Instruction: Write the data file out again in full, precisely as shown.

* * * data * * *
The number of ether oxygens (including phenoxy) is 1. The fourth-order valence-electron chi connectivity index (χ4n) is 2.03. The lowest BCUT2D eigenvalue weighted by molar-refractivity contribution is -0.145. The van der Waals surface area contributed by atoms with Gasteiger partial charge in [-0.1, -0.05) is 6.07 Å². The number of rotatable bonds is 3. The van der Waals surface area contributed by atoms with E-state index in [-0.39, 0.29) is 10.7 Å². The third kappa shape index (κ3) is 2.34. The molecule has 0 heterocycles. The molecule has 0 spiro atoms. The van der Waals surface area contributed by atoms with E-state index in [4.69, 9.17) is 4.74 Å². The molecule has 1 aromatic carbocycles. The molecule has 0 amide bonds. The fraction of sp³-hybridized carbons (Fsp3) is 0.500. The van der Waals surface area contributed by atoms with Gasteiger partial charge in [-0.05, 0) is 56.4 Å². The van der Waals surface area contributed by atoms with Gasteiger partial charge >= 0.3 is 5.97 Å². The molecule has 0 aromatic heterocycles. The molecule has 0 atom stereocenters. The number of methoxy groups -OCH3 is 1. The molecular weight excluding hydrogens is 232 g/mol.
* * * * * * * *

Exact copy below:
The number of ether oxygens (including phenoxy) is 1. The fourth-order valence-electron chi connectivity index (χ4n) is 2.03. The lowest BCUT2D eigenvalue weighted by molar-refractivity contribution is -0.145. The van der Waals surface area contributed by atoms with Gasteiger partial charge in [-0.1, -0.05) is 6.07 Å². The number of rotatable bonds is 3. The van der Waals surface area contributed by atoms with E-state index in [-0.39, 0.29) is 10.7 Å². The third kappa shape index (κ3) is 2.34. The molecule has 0 heterocycles. The molecule has 0 spiro atoms. The van der Waals surface area contributed by atoms with E-state index in [4.69, 9.17) is 4.74 Å². The molecule has 1 aromatic carbocycles. The molecule has 0 amide bonds. The fraction of sp³-hybridized carbons (Fsp3) is 0.500. The van der Waals surface area contributed by atoms with Gasteiger partial charge in [-0.05, 0) is 56.4 Å². The van der Waals surface area contributed by atoms with Gasteiger partial charge >= 0.3 is 5.97 Å². The molecule has 0 aromatic heterocycles. The molecule has 0 atom stereocenters. The number of methoxy groups -OCH3 is 1. The molecular weight excluding hydrogens is 232 g/mol.